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Editorial: Cleaner coke

The county needs to be vigilant at Shenango

Thursday, April 01, 1999

It's no easy business, regulating pollution-prone industries, especially at a time when technology is changing and in a place where everyone wants jobs.

The latest case involves Shenango Inc. on Neville Island. It runs a coke plant that is a fairly regular polluter, having violated smoke limits on 310 days in 1998 and 327 days in 1997. Now Shenango and Antaeus Energy, a company it will merge with next month, are seeking a permit to build a new coke plant next to the old one. The Allegheny County Health Department, which enforces federal clean air laws locally, says it will probably recommend that the permit be issued.

Why would that be? The company already has trouble meeting federal limits with a plant that makes 360,000 tons of coke a year. Should that kind of performance be rewarded with a license to produce 500,000 tons?

Shenango's residential neighbors, downwind and across the Ohio River, have a right to wonder.

More than two dozen people protested the situation last Tuesday before a meeting of the health department's air pollution control advisory committee. To them, a manufacturer with a six-year record of violations should have to prove itself before winning permission to move on to bigger and better things.

If only it were that simple.

While it's impossible to defend Shenango's record of violations and fines (which have exceeded a quarter million dollars), those who want clean air along the Ohio should be encouraged by the potential that lies ahead.

This is not the same old company patching and repairing the same old coke plant. This is Shenango heading into a business union with Antaeus, a firm with greater financial resources and a better track record on clean air.

To be ready for that day, the companies are installing a plant that is eventually likely to replace the current coke works.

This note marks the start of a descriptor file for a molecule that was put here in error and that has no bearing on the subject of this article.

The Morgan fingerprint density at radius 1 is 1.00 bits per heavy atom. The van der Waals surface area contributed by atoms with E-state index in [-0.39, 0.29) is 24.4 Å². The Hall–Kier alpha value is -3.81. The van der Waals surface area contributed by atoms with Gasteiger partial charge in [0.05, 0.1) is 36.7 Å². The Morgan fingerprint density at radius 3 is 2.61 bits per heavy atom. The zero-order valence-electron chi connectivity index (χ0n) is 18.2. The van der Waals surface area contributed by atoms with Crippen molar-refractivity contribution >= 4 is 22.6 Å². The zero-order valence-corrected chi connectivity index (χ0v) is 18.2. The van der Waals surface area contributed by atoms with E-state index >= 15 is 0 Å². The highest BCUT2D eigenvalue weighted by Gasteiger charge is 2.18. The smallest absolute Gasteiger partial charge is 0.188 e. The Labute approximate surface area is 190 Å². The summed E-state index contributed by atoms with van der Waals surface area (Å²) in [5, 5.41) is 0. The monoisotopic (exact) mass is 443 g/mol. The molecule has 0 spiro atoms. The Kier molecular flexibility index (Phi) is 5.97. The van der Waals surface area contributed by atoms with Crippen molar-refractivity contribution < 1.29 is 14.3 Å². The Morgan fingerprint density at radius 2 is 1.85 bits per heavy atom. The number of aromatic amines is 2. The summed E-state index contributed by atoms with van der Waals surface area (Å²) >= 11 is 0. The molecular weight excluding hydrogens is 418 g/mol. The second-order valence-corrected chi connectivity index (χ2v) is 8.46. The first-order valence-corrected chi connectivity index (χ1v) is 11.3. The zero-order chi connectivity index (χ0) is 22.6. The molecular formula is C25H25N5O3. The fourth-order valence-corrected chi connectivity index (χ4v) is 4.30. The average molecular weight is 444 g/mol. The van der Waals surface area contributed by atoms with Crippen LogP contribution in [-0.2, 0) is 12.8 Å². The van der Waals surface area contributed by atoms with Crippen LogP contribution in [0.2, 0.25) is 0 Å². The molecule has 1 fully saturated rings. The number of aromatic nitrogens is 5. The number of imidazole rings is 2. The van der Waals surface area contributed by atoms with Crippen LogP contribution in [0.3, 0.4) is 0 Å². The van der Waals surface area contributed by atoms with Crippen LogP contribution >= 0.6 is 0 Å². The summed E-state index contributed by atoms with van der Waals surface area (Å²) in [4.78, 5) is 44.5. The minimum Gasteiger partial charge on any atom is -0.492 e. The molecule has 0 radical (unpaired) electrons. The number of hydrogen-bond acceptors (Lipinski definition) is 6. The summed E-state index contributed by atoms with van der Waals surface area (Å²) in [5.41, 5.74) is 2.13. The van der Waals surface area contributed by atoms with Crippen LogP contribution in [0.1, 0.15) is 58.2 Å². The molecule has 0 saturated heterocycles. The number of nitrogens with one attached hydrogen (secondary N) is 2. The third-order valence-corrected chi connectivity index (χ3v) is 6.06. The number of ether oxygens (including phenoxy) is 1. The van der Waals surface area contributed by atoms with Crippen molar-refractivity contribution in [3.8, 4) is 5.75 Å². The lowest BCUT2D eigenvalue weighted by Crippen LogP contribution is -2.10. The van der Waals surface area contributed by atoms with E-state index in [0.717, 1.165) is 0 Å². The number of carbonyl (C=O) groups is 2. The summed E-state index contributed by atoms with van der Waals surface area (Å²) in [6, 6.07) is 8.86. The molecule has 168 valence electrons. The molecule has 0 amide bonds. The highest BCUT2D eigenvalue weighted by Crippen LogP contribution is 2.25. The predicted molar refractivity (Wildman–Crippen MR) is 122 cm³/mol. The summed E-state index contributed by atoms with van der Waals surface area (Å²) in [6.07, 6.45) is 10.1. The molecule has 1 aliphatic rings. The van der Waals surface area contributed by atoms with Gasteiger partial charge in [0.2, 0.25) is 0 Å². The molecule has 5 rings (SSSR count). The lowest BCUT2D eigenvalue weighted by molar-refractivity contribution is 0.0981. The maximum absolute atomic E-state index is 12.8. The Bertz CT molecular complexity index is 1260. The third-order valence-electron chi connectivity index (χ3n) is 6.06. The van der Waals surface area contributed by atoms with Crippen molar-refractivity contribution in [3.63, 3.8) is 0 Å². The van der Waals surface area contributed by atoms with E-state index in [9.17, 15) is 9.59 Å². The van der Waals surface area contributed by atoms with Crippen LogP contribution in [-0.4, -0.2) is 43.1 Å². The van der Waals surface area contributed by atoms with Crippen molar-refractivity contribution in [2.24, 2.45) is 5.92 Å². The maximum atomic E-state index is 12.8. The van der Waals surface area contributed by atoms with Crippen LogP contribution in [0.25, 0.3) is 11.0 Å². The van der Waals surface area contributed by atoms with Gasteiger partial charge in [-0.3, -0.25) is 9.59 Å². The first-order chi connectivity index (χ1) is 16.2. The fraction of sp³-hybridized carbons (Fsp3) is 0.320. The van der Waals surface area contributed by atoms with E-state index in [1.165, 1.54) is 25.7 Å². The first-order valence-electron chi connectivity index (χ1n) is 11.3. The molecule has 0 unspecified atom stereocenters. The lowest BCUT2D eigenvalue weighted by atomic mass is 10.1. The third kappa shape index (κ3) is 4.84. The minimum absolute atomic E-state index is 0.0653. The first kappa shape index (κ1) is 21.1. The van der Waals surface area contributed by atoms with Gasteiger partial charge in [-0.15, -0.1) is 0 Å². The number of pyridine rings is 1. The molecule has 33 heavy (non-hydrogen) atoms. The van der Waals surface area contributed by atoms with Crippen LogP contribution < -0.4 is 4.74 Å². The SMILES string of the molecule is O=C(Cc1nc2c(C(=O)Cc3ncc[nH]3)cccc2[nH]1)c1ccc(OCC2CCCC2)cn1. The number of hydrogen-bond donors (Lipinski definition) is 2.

The new plant, with up-to-date technology, will be more friendly to the environment than its predecessor. Moreover, as a condition of getting a permit to build the facility, Antaeus will have to satisfy the health department's demands that it bring the old coke battery, which will continue to operate, into compliance.

The company's degree of success there will be known sooner rather than later, since the compliance deadline is June 30. So far this year, Shenango has improved its desulfurization capability and reduced its total violation time.

While Antaeus may have a permit by the end of June to begin building the new facility, construction won't be finished for 18 months. Besides, the company can't open the plant without an operating permit, which Antaeus would have to seek later from the health department. That's a lot of leverage for county regulators.

In addition to cleaner air, the new plant will bring 50 jobs, on top of the 200 that exist at the old facility. This overall package of improvements - a better-run old plant, a superior new plant and additional employment - is worth seeking, but only if the county health department is vigilant about Shenango-Antaeus holding up its end of the bargain.

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